The distribution sources of tomatoes for 15 tomato point of service (POS) exposures reported by 14 patients in California and Virginia were examined. POS included three Virginia and two California restaurants, six outlets of one Mexican fast-food restaurant chain in California, and two Virginia nursing homes. Tomato operations were observed at one grower/packer cooperative, five Virginia facilities, and the sole-source processor of diced tomatoes used by the Mexican restaurant chain in California.

We calculated Mantel-Haenszel matched odds ratios and p values to assess univariate associations between food items and illness. Three of four case-control studies suggested two food items. Using data collected from the California case-control study, we assessed the independent association of these two food items by conditional logistic regression.

We identified 86 patients from eight states (Table). Onset dates were from December 6, 1998 to February 2, 1999; 87% occurred in a 3-week period ending January 9, 1999. Three elderly persons died.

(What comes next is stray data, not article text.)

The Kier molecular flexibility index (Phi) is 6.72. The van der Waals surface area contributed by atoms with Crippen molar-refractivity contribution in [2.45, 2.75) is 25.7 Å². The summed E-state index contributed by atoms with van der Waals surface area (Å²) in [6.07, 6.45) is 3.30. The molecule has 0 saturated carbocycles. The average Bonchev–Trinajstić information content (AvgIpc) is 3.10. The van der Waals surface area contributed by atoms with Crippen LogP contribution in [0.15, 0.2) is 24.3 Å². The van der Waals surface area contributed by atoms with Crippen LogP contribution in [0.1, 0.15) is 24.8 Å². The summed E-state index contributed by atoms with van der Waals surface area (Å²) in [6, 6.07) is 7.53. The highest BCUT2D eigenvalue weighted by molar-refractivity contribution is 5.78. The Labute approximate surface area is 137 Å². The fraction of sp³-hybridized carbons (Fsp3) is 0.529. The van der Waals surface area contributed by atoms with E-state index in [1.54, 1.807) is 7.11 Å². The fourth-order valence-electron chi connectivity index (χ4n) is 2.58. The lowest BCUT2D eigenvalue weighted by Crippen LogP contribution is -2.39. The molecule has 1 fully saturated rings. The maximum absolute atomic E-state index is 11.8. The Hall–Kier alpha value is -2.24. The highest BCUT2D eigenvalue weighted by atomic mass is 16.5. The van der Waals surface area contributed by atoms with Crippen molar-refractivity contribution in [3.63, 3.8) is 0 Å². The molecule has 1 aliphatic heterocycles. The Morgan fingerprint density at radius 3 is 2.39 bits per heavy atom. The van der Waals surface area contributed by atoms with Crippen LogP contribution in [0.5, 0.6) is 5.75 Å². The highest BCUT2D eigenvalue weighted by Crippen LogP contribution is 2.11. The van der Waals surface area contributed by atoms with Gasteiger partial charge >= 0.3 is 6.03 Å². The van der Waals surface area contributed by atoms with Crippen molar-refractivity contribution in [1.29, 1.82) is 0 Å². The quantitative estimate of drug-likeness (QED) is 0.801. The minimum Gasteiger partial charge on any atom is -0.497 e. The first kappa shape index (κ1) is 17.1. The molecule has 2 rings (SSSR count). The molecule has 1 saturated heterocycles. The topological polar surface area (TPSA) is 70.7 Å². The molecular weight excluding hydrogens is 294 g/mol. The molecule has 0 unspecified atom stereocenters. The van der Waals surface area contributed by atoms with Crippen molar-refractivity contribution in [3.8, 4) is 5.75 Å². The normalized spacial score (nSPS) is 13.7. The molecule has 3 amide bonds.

Arizona patients were significantly more likely than controls to report eating at a specific chain of Mexican fast-food restaurants (60% vs. 13%, matched odds ratio (MOR) undefined, p = 0.008) but no food item was implicated. California patients were significantly more likely than controls to report eating five restaurant-prepared foods: raw tomatoes (94% vs. 33%, MOR 20, p = 0.002), iceberg lettuce (88% vs. 40%, MOR 16.5, p = 0.008), cheese (88% vs. 43%, MOR 6.6, p=0.02), raw onions (77% vs. 16%, MOR 10.3, p<0.001) and sour cream (76% vs. 11%, MOR 21.5, p <0.001). California patients were also more likely than controls to report eating at the same chain of Mexican fast-food restaurants identified in the Arizona study (63% vs. 17%, MOR 14.5, p = 0.01). There was a trend toward an association with eating home-prepared raw tomatoes (81% vs. 48%, MOR 6.0, p = 0.08). In a regression model containing both restaurant-prepared tomatoes and iceberg lettuce, tomatoes but not iceberg lettuce remained associated with disease (maximum likelihood estimate [MLE] 11.2, Wald p = .08 vs. MLE 1.6, Wald p = 0.74).

Georgia patients demonstrated a trend toward eating restaurant-prepared tomatoes (80% vs. 20%, MOR 8.7, p = 0.09) and iceberg lettuce (100% vs. 60%, MOR undefined, p = 0.10). Virginia patients were significantly more likely than controls to report eating institution- or restaurant-prepared raw tomatoes (91% vs. 45%, MOR 11.1, p = 0.009) and cucumbers (73% vs. 33%, MOR 5.4, p = 0.03). Patients demonstrated a trend toward eating restaurant-prepared iceberg lettuce (73% vs. 52%, MOR 2.2, p = 0.21), raw onion (55% vs. 27%, MOR 2.9, p = 0.1), and romaine lettuce (36% vs. 9%, MOR 4, p = 0.07).